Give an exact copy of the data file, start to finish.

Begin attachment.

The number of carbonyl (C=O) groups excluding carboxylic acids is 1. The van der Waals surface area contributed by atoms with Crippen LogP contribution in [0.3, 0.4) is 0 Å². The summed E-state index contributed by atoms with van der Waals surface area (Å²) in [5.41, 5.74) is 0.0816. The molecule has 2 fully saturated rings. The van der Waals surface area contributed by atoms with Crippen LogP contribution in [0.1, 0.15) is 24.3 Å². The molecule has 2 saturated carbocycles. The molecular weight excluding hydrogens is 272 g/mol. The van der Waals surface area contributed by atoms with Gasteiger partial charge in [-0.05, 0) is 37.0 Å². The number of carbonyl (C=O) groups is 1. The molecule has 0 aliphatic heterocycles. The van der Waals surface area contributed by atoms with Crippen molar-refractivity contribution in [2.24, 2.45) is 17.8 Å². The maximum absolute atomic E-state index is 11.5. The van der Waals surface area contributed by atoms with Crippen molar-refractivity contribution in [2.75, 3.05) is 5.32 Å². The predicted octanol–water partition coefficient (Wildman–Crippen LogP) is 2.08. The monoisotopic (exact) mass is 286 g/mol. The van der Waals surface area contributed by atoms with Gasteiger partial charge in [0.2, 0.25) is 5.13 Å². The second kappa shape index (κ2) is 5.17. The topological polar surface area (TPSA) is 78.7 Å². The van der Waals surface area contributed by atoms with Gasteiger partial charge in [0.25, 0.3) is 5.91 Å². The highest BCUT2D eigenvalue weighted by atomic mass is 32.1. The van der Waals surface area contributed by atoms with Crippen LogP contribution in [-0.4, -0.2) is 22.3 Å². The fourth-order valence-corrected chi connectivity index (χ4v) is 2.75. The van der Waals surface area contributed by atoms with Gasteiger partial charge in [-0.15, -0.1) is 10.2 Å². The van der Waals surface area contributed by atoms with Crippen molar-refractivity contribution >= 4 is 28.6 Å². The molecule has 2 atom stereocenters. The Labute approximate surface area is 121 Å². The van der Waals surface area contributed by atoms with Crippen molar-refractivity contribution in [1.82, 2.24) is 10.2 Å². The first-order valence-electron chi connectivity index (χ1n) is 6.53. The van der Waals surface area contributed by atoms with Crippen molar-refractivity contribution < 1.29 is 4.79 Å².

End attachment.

The number of carbonyl (C=O) groups excluding carboxylic acids is 1. The van der Waals surface area contributed by atoms with Crippen LogP contribution in [0.3, 0.4) is 0 Å². The summed E-state index contributed by atoms with van der Waals surface area (Å²) in [5.41, 5.74) is 0.0816. The molecule has 2 fully saturated rings. The van der Waals surface area contributed by atoms with Crippen LogP contribution in [0.1, 0.15) is 24.3 Å². The molecule has 2 saturated carbocycles. The molecular weight excluding hydrogens is 272 g/mol. The van der Waals surface area contributed by atoms with Gasteiger partial charge in [-0.05, 0) is 37.0 Å². The number of carbonyl (C=O) groups is 1. The molecule has 0 aliphatic heterocycles. The van der Waals surface area contributed by atoms with Crippen molar-refractivity contribution in [2.24, 2.45) is 17.8 Å². The maximum absolute atomic E-state index is 11.5. The van der Waals surface area contributed by atoms with Crippen molar-refractivity contribution in [2.75, 3.05) is 5.32 Å². The predicted octanol–water partition coefficient (Wildman–Crippen LogP) is 2.08. The monoisotopic (exact) mass is 286 g/mol. The van der Waals surface area contributed by atoms with Gasteiger partial charge in [0.2, 0.25) is 5.13 Å². The second kappa shape index (κ2) is 5.17. The topological polar surface area (TPSA) is 78.7 Å². The van der Waals surface area contributed by atoms with Gasteiger partial charge in [0.25, 0.3) is 5.91 Å². The highest BCUT2D eigenvalue weighted by atomic mass is 32.1. The van der Waals surface area contributed by atoms with Crippen LogP contribution in [-0.4, -0.2) is 22.3 Å². The fourth-order valence-corrected chi connectivity index (χ4v) is 2.75. The van der Waals surface area contributed by atoms with Gasteiger partial charge in [-0.15, -0.1) is 10.2 Å². The van der Waals surface area contributed by atoms with Crippen molar-refractivity contribution >= 4 is 28.6 Å². The molecule has 2 atom stereocenters. The Labute approximate surface area is 121 Å². The van der Waals surface area contributed by atoms with Crippen molar-refractivity contribution in [1.82, 2.24) is 10.2 Å². The first-order valence-electron chi connectivity index (χ1n) is 6.53. The van der Waals surface area contributed by atoms with Crippen molar-refractivity contribution < 1.29 is 4.79 Å².